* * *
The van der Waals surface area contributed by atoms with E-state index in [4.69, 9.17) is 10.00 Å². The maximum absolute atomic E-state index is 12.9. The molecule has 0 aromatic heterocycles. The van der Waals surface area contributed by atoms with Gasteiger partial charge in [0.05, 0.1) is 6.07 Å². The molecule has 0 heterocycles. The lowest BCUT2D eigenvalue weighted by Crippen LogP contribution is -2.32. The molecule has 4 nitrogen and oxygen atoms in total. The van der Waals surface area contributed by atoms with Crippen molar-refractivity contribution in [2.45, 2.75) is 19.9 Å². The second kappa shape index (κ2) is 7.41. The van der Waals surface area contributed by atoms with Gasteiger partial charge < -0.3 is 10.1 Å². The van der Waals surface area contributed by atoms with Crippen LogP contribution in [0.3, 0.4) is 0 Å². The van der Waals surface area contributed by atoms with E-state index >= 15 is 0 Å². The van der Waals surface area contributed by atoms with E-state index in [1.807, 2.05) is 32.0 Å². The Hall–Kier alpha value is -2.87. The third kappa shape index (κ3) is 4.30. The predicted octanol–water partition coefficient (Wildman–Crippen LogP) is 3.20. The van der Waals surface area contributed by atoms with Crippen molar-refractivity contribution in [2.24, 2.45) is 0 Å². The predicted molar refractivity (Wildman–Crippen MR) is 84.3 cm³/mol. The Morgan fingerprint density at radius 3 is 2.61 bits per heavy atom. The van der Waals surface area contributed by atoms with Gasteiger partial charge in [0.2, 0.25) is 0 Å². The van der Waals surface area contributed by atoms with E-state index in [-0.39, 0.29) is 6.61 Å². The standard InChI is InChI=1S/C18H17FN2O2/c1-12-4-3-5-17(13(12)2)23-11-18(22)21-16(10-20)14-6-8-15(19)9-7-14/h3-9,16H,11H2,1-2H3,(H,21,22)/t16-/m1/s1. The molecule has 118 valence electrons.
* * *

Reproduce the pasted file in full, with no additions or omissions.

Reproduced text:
The van der Waals surface area contributed by atoms with E-state index in [4.69, 9.17) is 10.00 Å². The maximum absolute atomic E-state index is 12.9. The molecule has 0 aromatic heterocycles. The van der Waals surface area contributed by atoms with Gasteiger partial charge in [0.05, 0.1) is 6.07 Å². The molecule has 0 heterocycles. The lowest BCUT2D eigenvalue weighted by Crippen LogP contribution is -2.32. The molecule has 4 nitrogen and oxygen atoms in total. The van der Waals surface area contributed by atoms with Crippen molar-refractivity contribution in [2.45, 2.75) is 19.9 Å². The second kappa shape index (κ2) is 7.41. The van der Waals surface area contributed by atoms with Gasteiger partial charge < -0.3 is 10.1 Å². The van der Waals surface area contributed by atoms with Crippen LogP contribution in [0.3, 0.4) is 0 Å². The van der Waals surface area contributed by atoms with E-state index >= 15 is 0 Å². The van der Waals surface area contributed by atoms with E-state index in [1.807, 2.05) is 32.0 Å². The Hall–Kier alpha value is -2.87. The third kappa shape index (κ3) is 4.30. The predicted octanol–water partition coefficient (Wildman–Crippen LogP) is 3.20. The van der Waals surface area contributed by atoms with Crippen molar-refractivity contribution in [2.24, 2.45) is 0 Å². The predicted molar refractivity (Wildman–Crippen MR) is 84.3 cm³/mol. The Morgan fingerprint density at radius 3 is 2.61 bits per heavy atom. The van der Waals surface area contributed by atoms with Gasteiger partial charge in [0.2, 0.25) is 0 Å². The van der Waals surface area contributed by atoms with E-state index in [-0.39, 0.29) is 6.61 Å². The standard InChI is InChI=1S/C18H17FN2O2/c1-12-4-3-5-17(13(12)2)23-11-18(22)21-16(10-20)14-6-8-15(19)9-7-14/h3-9,16H,11H2,1-2H3,(H,21,22)/t16-/m1/s1. The molecule has 118 valence electrons.